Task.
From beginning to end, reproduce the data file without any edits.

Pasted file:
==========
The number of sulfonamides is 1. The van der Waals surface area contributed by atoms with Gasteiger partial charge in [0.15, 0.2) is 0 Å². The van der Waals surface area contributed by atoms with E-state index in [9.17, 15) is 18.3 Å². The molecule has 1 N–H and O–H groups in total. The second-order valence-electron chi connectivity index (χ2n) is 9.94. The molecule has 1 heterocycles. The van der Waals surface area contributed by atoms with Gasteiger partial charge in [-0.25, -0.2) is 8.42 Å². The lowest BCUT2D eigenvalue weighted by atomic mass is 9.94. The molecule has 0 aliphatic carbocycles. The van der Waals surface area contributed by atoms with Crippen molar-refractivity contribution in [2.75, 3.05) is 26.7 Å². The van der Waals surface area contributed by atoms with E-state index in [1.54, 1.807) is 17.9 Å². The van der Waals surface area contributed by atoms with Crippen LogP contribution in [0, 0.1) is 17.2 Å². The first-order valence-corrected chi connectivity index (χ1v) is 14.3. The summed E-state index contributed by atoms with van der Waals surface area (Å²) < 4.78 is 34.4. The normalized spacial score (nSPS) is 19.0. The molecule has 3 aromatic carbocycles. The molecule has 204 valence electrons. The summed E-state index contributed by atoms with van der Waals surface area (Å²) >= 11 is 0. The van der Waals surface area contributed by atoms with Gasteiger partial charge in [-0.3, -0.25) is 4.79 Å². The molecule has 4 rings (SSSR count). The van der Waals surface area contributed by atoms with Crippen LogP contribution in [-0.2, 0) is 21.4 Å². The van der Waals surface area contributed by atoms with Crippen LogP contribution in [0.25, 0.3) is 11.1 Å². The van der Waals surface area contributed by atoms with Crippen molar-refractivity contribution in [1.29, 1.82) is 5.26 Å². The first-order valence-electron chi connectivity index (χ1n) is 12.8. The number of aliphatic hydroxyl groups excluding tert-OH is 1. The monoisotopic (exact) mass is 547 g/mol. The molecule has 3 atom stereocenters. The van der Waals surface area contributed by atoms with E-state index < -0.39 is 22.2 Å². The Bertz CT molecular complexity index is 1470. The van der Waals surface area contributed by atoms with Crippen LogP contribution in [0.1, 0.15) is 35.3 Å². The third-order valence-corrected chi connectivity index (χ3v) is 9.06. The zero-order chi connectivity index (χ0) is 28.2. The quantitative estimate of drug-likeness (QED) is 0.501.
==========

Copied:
The number of sulfonamides is 1. The van der Waals surface area contributed by atoms with Gasteiger partial charge in [0.15, 0.2) is 0 Å². The van der Waals surface area contributed by atoms with E-state index in [9.17, 15) is 18.3 Å². The molecule has 1 N–H and O–H groups in total. The second-order valence-electron chi connectivity index (χ2n) is 9.94. The molecule has 1 heterocycles. The van der Waals surface area contributed by atoms with Gasteiger partial charge in [-0.25, -0.2) is 8.42 Å². The lowest BCUT2D eigenvalue weighted by atomic mass is 9.94. The molecule has 0 aliphatic carbocycles. The van der Waals surface area contributed by atoms with Crippen molar-refractivity contribution in [2.75, 3.05) is 26.7 Å². The van der Waals surface area contributed by atoms with E-state index in [1.54, 1.807) is 17.9 Å². The van der Waals surface area contributed by atoms with Crippen LogP contribution in [0, 0.1) is 17.2 Å². The first-order valence-corrected chi connectivity index (χ1v) is 14.3. The summed E-state index contributed by atoms with van der Waals surface area (Å²) < 4.78 is 34.4. The normalized spacial score (nSPS) is 19.0. The molecule has 3 aromatic carbocycles. The molecule has 204 valence electrons. The summed E-state index contributed by atoms with van der Waals surface area (Å²) >= 11 is 0. The van der Waals surface area contributed by atoms with Gasteiger partial charge in [-0.3, -0.25) is 4.79 Å². The molecule has 4 rings (SSSR count). The van der Waals surface area contributed by atoms with Crippen LogP contribution in [-0.2, 0) is 21.4 Å². The van der Waals surface area contributed by atoms with Crippen LogP contribution in [0.25, 0.3) is 11.1 Å². The van der Waals surface area contributed by atoms with Crippen molar-refractivity contribution in [1.29, 1.82) is 5.26 Å². The first-order valence-electron chi connectivity index (χ1n) is 12.8. The number of aliphatic hydroxyl groups excluding tert-OH is 1. The monoisotopic (exact) mass is 547 g/mol. The molecule has 3 atom stereocenters. The van der Waals surface area contributed by atoms with E-state index < -0.39 is 22.2 Å². The Bertz CT molecular complexity index is 1470. The van der Waals surface area contributed by atoms with Crippen LogP contribution in [0.1, 0.15) is 35.3 Å². The third-order valence-corrected chi connectivity index (χ3v) is 9.06. The zero-order chi connectivity index (χ0) is 28.2. The quantitative estimate of drug-likeness (QED) is 0.501.